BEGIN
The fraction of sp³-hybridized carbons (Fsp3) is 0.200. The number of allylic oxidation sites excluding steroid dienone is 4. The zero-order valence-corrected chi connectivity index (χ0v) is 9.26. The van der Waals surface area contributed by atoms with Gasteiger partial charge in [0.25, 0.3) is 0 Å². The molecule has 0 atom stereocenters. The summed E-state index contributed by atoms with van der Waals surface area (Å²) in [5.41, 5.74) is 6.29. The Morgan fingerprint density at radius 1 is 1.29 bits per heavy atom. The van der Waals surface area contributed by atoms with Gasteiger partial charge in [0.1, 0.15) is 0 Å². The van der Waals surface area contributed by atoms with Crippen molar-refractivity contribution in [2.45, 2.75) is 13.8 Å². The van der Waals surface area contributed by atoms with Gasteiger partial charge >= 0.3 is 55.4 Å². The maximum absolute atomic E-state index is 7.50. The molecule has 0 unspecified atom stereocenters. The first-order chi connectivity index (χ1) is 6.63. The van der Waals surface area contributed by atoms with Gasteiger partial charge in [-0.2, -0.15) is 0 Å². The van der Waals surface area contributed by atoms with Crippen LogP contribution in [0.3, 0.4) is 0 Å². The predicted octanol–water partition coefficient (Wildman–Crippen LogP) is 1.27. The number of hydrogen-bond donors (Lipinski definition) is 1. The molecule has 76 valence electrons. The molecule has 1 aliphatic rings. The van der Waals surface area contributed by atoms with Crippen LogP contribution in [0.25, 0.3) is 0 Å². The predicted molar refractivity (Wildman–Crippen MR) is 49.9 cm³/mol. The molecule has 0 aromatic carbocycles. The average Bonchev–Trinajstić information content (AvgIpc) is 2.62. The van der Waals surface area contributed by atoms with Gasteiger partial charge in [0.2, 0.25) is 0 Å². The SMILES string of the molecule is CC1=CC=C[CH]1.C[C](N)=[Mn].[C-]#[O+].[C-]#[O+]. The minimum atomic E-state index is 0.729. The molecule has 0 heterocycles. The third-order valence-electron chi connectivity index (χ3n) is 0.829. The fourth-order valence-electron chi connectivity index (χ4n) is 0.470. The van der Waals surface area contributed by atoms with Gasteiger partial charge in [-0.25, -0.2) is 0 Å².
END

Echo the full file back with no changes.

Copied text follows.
The fraction of sp³-hybridized carbons (Fsp3) is 0.200. The number of allylic oxidation sites excluding steroid dienone is 4. The zero-order valence-corrected chi connectivity index (χ0v) is 9.26. The van der Waals surface area contributed by atoms with Gasteiger partial charge in [0.25, 0.3) is 0 Å². The molecule has 0 atom stereocenters. The summed E-state index contributed by atoms with van der Waals surface area (Å²) in [5.41, 5.74) is 6.29. The Morgan fingerprint density at radius 1 is 1.29 bits per heavy atom. The van der Waals surface area contributed by atoms with Gasteiger partial charge in [0.1, 0.15) is 0 Å². The van der Waals surface area contributed by atoms with Crippen molar-refractivity contribution in [2.45, 2.75) is 13.8 Å². The van der Waals surface area contributed by atoms with Gasteiger partial charge >= 0.3 is 55.4 Å². The maximum absolute atomic E-state index is 7.50. The molecule has 0 unspecified atom stereocenters. The first-order chi connectivity index (χ1) is 6.63. The van der Waals surface area contributed by atoms with Gasteiger partial charge in [-0.2, -0.15) is 0 Å². The van der Waals surface area contributed by atoms with Crippen LogP contribution in [0.3, 0.4) is 0 Å². The predicted octanol–water partition coefficient (Wildman–Crippen LogP) is 1.27. The number of hydrogen-bond donors (Lipinski definition) is 1. The molecule has 76 valence electrons. The molecule has 1 aliphatic rings. The van der Waals surface area contributed by atoms with Crippen LogP contribution in [0.25, 0.3) is 0 Å². The predicted molar refractivity (Wildman–Crippen MR) is 49.9 cm³/mol. The molecule has 0 aromatic carbocycles. The average Bonchev–Trinajstić information content (AvgIpc) is 2.62. The van der Waals surface area contributed by atoms with Gasteiger partial charge in [0.2, 0.25) is 0 Å². The SMILES string of the molecule is CC1=CC=C[CH]1.C[C](N)=[Mn].[C-]#[O+].[C-]#[O+]. The minimum atomic E-state index is 0.729. The molecule has 0 heterocycles. The third-order valence-electron chi connectivity index (χ3n) is 0.829. The fourth-order valence-electron chi connectivity index (χ4n) is 0.470. The van der Waals surface area contributed by atoms with Gasteiger partial charge in [-0.25, -0.2) is 0 Å².